In the past two weeks, Ole Miss football has delivered somewhere around a dozen industrial-sized vats of unpleasantness for your viewing consumption. The defense, who as of this writing is still giving up yards to Leonard Fournette, can’t stop anything, and the offense has become equally dysfunctional in the second half.
Against Arkansas and LSU an explosive Ole Miss offense with the SEC’s best quarterback scored a whopping total of 10 points on 14 possessions. That’s the rarely seen bird ornithologists like to call 0.71 points per possession.
So how can the same offense that scored 41 points on 14 possessions (2.9 points per possession) against those same defenses in the first halves turn into something created inside the walls of Houston Nutt Laboratories, Inc.? After every offensive snap from the Rebels’ losses to Arkansas and LSU, its clear that a the offensive lines holds a healthy share of the blame. The Rebel lineman have been bullied by overloaded fronts in the run game, torched in one-on-one situations in pass protection and have apparently never seen a stunt before.
Ole Miss can’t run against overloaded fronts.
Let’s start with a critical third-and-1 on the Rebels’ opening drive of the second half against LSU. This play was dead from the start due to a lack of awareness concerning numbers.
To show you that Ole Miss learned nothing about counting defenders in the box, let’s take a look at another third-and-short early in the fourth quarter when Ole Miss was still very much in the game.
Surely he won’t make a difference in this play, right?
Things didn’t go well even when Ole Miss got favorable numbers on running plays.
Here’s a first down midway through the third quarter against LSU. The Rebels have even numbers in the box, but the O-line can’t win their one-on-ones.
One of the more frustrating parts of the Arkansas game is that the Razorbacks’ defense didn’t make any major changes on defense for the second half. They mostly played man coverage, with either one or two safeties deep, and waited for Ole Miss to do something dumb or until they won an individual battle.
Here we have a combination of both. Ole Miss has six blockers to match Arkansas’ six defenders in the box. Pay attention to the linebacker and safety once they recognize it’s a run play.
Ole Miss creates its own problems in the backfield.
Now, instead of Ole Miss running back Eugene Brazely in space against the safety, he has been closed down, with very little room to work.
Pass protection didn’t go much better.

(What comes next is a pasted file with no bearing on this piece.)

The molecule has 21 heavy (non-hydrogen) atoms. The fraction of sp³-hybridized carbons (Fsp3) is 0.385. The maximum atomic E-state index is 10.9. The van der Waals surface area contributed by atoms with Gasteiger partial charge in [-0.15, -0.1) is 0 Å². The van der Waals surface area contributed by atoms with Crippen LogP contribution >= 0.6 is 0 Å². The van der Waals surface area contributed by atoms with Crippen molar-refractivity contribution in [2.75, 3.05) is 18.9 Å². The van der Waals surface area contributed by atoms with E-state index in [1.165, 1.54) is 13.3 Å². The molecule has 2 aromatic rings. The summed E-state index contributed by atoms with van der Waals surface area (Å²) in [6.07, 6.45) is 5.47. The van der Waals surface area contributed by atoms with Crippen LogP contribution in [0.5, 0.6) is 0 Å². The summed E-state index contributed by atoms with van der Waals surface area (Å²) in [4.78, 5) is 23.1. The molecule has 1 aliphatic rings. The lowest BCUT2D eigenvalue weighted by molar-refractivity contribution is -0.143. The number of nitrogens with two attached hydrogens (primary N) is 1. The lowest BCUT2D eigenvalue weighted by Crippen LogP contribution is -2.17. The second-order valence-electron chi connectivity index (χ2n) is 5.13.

On the very next play, we have an example of an Arkansas defender beating an Ole Miss offensive lineman, which wrecks the play. This would be a common exercise in the second half.
Chad Kelly was 5-of-17 for 63 yards and one interception in the second half against Arkansas. He also had three passes dropped, was hurried four times, and sacked three times. Based on my calculations, that’s not a great recipe for scoring points.
Next, we see see an example of one of LSU’s awesome defensive players (Arden Key) being awesome. And he really didn’t make much of an effort to disguise what he was going to do.
Because LSU was able to play with a lead for almost all of the second half, their defensive line had one thing on its mind when it knew Ole Miss was going to throw. Very simply, that thing was “Hey, y’all wanna meet at Chad Kelly and discuss whether or not we’ll ever have a colony on Mars?”
This is Kelly taking a snap:
This is Kelly two seconds later:
Amazingly, Kelly got out of that and picked up the first down on his own, but almost every other time he got minimal yardage or was forced into a throw during a scramble.
Ole Miss can’t block a stunt to save its life.
Let’s jump to Ole Miss’ final possession against Arkansas, which is using its standard defensive strategy of man coverage and a deep safety (a fifth wide receiver and defensive back are just below the screen). The only difference here is the linebacker is lined up over the center.
From Chad Kelly’s point of view:
As the play begins, we see a stunt unfolding. The linebacker and defensive tackle to his left crash down into Ole Miss’ center and left guard, while the other defensive tackle loops behind them.
Ole Miss’ offensive line, which has struggled with this all year, doesn’t see it happening and Kelly has a guy in his face before he can get the ball out quickly.
And on the very next play—the last of the game for Ole Miss—you’ll never guess what happened.
Because LSU is not dumb, they watched film from the Arkansas game. So they absolutely saw Ole Miss’ trouble with stunts.
All of those provide fine examples as to how an offense that averaged 8 yards per play in the first half can average 3.7 yards per play in the second.
Even though those two second halves were in the neighborhood of unmitigated disasters, many of the reasons for those disasters can be fixed, which is much better than everything being flawed fundamentally. Ole Miss desperately needs its offensive line to improve, especially in any five-on-four situation, which won’t be easy, but mistakes and execution by everyone are two areas where they’ve managed to limit the damage before.
But for now, tfw you watch a second-half offense that runs 29 plays for 94 yards and doesn’t cross its own 35-yard line until there are 36 seconds left in the game: